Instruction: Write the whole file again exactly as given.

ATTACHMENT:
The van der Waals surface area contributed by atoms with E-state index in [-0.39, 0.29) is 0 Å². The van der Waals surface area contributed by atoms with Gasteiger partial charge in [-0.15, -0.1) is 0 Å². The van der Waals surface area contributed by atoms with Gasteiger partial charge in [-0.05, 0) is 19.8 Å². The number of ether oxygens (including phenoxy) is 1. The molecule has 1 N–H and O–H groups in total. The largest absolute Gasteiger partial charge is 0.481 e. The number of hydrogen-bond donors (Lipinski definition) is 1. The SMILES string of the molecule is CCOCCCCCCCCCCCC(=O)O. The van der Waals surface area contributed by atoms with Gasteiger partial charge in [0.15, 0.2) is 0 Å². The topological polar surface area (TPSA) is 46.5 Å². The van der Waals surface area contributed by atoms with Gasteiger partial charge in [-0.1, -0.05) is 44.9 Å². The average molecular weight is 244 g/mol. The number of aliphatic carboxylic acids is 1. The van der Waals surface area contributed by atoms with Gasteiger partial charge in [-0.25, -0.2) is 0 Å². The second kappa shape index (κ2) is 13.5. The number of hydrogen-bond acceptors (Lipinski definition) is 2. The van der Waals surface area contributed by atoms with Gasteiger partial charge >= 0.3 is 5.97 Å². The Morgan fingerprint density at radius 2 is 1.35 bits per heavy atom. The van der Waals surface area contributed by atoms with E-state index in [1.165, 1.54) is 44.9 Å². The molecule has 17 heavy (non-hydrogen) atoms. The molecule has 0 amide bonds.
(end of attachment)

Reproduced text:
The van der Waals surface area contributed by atoms with E-state index in [-0.39, 0.29) is 0 Å². The van der Waals surface area contributed by atoms with Gasteiger partial charge in [-0.15, -0.1) is 0 Å². The van der Waals surface area contributed by atoms with Gasteiger partial charge in [-0.05, 0) is 19.8 Å². The number of ether oxygens (including phenoxy) is 1. The molecule has 1 N–H and O–H groups in total. The largest absolute Gasteiger partial charge is 0.481 e. The number of hydrogen-bond donors (Lipinski definition) is 1. The SMILES string of the molecule is CCOCCCCCCCCCCCC(=O)O. The van der Waals surface area contributed by atoms with Gasteiger partial charge in [0.15, 0.2) is 0 Å². The topological polar surface area (TPSA) is 46.5 Å². The van der Waals surface area contributed by atoms with Gasteiger partial charge in [-0.1, -0.05) is 44.9 Å². The average molecular weight is 244 g/mol. The number of aliphatic carboxylic acids is 1. The van der Waals surface area contributed by atoms with Gasteiger partial charge in [-0.25, -0.2) is 0 Å². The second kappa shape index (κ2) is 13.5. The number of hydrogen-bond acceptors (Lipinski definition) is 2. The van der Waals surface area contributed by atoms with Gasteiger partial charge >= 0.3 is 5.97 Å². The Morgan fingerprint density at radius 2 is 1.35 bits per heavy atom. The van der Waals surface area contributed by atoms with E-state index in [1.165, 1.54) is 44.9 Å². The molecule has 17 heavy (non-hydrogen) atoms. The molecule has 0 amide bonds.